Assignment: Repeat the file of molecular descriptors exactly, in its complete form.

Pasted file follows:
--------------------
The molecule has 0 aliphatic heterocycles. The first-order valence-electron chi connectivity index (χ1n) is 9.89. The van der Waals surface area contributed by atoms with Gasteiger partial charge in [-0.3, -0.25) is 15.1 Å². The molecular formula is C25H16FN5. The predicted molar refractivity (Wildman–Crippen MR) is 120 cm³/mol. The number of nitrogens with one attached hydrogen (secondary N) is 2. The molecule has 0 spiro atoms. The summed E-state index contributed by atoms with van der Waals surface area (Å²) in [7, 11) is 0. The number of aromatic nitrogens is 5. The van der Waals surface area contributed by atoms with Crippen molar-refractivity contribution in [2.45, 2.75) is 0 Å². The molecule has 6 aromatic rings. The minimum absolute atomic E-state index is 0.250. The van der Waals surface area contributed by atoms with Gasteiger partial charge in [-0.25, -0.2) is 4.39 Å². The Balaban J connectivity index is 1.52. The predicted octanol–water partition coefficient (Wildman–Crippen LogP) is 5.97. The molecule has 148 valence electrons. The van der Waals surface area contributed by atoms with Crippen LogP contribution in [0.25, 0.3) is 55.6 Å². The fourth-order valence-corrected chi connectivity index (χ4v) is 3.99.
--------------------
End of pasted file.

The molecule has 0 aliphatic heterocycles. The first-order valence-electron chi connectivity index (χ1n) is 9.89. The van der Waals surface area contributed by atoms with Gasteiger partial charge in [-0.3, -0.25) is 15.1 Å². The molecular formula is C25H16FN5. The predicted molar refractivity (Wildman–Crippen MR) is 120 cm³/mol. The number of nitrogens with one attached hydrogen (secondary N) is 2. The molecule has 0 spiro atoms. The summed E-state index contributed by atoms with van der Waals surface area (Å²) in [7, 11) is 0. The number of aromatic nitrogens is 5. The van der Waals surface area contributed by atoms with Crippen molar-refractivity contribution in [2.45, 2.75) is 0 Å². The molecule has 6 aromatic rings. The minimum absolute atomic E-state index is 0.250. The van der Waals surface area contributed by atoms with Gasteiger partial charge in [-0.25, -0.2) is 4.39 Å². The Balaban J connectivity index is 1.52. The predicted octanol–water partition coefficient (Wildman–Crippen LogP) is 5.97. The molecule has 148 valence electrons. The van der Waals surface area contributed by atoms with Crippen LogP contribution in [0.25, 0.3) is 55.6 Å². The fourth-order valence-corrected chi connectivity index (χ4v) is 3.99.